It must be very disappointing for some people that the truth is so banal. This Bill simply ensures that we will have the highest possible water standards as demanded by the lizard people. That’s all.

        1. Walter-Ego

          Let’s wait and see what these amendments are. And we’ll see if they are “mistakes”.

    1. James

      I think you may be missing the issue of many that, irrelevant to whether this may have been delayed on purpose, the people expect better from government. In the case of many government matters, it’s not good enough to say that it wasn’t done in time. Perhaps for a shed you’re building in your back garden but not this and other issues.

      1. Just sayin'

        The only difference here between the public and private sectors is that a lot of government mistakes are made (and rightly so) very public. The private sector screws up all the time in private, making sure no one ever finds out. Imagine if FOI was extended to the private sector?!

    2. f

      @just sayin’ – It’s not that people don’t make mistakes; they do, and that’s fine. But there are three weeks of the Dáil term left, and the Government is under no obligation to hold the debate on the Bill next week – if there have been substantial changes, they should shuffle the timetable around to delay the debate to make time for Opposition TDs to see the amendments that the Government has made, and to allow time for debate on them. They do it all the time – they cleared the Dáil schedule overnight (literally) to make time to ram through the Aer Lingus sale legislation, pushing a rake of scheduled legislative debates back by a week. Out of nowhere, Opposition TDs were told late the night before that the Aer Lingus debate was scheduled, and by the time they were standing up the the chamber debating the deal, the Government hadn’t made available to them any of the details of it, something Gerry Adams pointed out at the time. So they were debating a deal the details of which none of them had seen. That kinda makes a mockery of the whole purpose of the Dáil, which, hard and all as it is to believe, is supposed to be a forum for talking about legislation, and making changes to it in the best interests of the public, not the ruling party or parties.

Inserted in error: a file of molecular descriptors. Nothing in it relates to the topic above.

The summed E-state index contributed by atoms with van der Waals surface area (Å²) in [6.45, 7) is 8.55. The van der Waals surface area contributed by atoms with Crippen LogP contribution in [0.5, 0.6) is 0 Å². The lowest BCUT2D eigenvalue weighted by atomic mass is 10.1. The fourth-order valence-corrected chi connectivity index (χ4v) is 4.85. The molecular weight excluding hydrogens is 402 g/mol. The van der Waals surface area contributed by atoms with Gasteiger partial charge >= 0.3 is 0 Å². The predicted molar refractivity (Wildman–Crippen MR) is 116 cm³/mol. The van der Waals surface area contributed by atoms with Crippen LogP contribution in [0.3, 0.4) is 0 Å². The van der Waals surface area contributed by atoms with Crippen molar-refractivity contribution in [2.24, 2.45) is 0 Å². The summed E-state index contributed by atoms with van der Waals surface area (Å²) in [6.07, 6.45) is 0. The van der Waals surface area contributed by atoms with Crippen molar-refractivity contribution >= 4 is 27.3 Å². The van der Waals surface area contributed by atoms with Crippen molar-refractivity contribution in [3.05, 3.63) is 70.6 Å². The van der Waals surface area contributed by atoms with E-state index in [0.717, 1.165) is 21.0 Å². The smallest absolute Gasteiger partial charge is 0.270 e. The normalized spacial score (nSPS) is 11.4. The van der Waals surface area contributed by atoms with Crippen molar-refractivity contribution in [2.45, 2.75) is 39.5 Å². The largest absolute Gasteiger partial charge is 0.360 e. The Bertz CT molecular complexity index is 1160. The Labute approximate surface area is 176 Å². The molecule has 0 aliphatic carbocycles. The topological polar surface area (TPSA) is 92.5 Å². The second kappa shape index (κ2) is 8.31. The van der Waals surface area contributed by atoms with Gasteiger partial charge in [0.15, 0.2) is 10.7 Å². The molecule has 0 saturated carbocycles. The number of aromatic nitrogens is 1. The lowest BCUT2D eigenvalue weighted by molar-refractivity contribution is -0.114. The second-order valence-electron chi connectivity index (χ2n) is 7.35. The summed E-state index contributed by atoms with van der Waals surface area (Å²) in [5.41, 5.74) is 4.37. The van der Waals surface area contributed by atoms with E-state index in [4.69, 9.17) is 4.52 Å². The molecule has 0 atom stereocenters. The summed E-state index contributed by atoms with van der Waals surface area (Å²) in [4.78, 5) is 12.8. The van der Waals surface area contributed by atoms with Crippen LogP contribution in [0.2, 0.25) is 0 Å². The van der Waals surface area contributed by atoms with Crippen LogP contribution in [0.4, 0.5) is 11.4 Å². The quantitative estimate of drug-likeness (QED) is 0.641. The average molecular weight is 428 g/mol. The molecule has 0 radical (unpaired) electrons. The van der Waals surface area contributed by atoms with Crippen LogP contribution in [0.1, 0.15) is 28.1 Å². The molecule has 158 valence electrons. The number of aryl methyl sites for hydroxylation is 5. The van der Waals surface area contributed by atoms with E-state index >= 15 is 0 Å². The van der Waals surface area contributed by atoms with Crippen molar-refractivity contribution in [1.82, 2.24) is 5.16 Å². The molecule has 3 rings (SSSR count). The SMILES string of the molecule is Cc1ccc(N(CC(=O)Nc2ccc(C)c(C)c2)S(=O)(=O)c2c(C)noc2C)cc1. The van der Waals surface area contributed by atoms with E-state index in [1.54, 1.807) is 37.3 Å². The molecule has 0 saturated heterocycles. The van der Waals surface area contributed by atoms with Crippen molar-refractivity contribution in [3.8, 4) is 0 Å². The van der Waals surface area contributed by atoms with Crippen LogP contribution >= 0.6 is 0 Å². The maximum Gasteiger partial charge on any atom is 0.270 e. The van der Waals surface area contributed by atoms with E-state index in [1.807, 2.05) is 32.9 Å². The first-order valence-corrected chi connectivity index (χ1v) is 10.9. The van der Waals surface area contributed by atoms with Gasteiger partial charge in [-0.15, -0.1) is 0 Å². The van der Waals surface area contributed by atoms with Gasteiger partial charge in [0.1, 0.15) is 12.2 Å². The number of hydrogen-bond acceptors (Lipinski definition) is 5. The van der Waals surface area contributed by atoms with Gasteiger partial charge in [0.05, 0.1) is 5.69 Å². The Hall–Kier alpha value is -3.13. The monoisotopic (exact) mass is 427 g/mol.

So no, it’s not a conspiracy, and it’s not a simple mess-up either – it’s a quite deliberate abuse of the democratic process, and this Government is a demon for it.

      1. Just sayin'

        I think every government we’ve had does this, and every opposition complains about it…until they get into government. There seems to be an awful lot of experts on here who know more about it than I do though.

        1. Fergus the magic postman

          You seem to be quite the whataboutery expert.

          The government were pressed on this, giving them plenty of time to publish well ahead of Report Stage so that amendments could be debated.
          They didn’t. It wasn’t a mistake.

        2. f

          ‘I think every government we’ve had does this’
          In no way, shape or form does that make it ok, and in no way, shape or form does that demand the conclusion that Catherine Murphy shouldn’t have called them out on it.

    3. Sancho

      It certainly does but this Gov (and prior govs) also has a track record of squeezing in substantive last minute amendments in order to avoid debate. Her point is good one- they should know what they are voting on- I dont think you can disagree with that. And frankly, if the changes to be proposed are not substantive (and just mistakes, typos etc as you suggest), then, based on the initial quote, it would appear they are already aware of them and hence shouldn’t need a week to make the few corrections.

      In short, you’re right last minute non-substantive changes may often be necessary and we shouldn’t get excited about them but your willingness to overlook the frequency with which the Gov avoids any debate on legislation by using tricks like this, is embarrassingly naive (at best).

  3. Murtles

    The Environment (Miscellaneous Provisions) Bill 2014 is the bill is it not that contain the provisions for paying for Water and Water services to local government through Motor Tax and VAT. This is the Bill that Anti-Water Charges people (myself included) have waved to show we already are paying for water. Of course they want to slam this and ham fist this through under the radar without the minimum of debate. Well done Catherine Murphy, if there were a couple of more TD’s like her, we may actually have a half decent government.

    1. Murtles

      Actually I’ll have to correct myself and go off and find the one I’m thinking of, it’s certainly not 2014 but possibly a previous version of it. Back in a minute……hopefully.

  4. pixel_pimp

    perhaps this is the “open & transparent govt.” Enda promised the nation as he swept into office, throbbing with seats and tumescent with power.. POWER, i tells ya.

    GE can not come soon enough to sweep these fools into the dustbin of history for having perpetrated the largest lie to a governed people.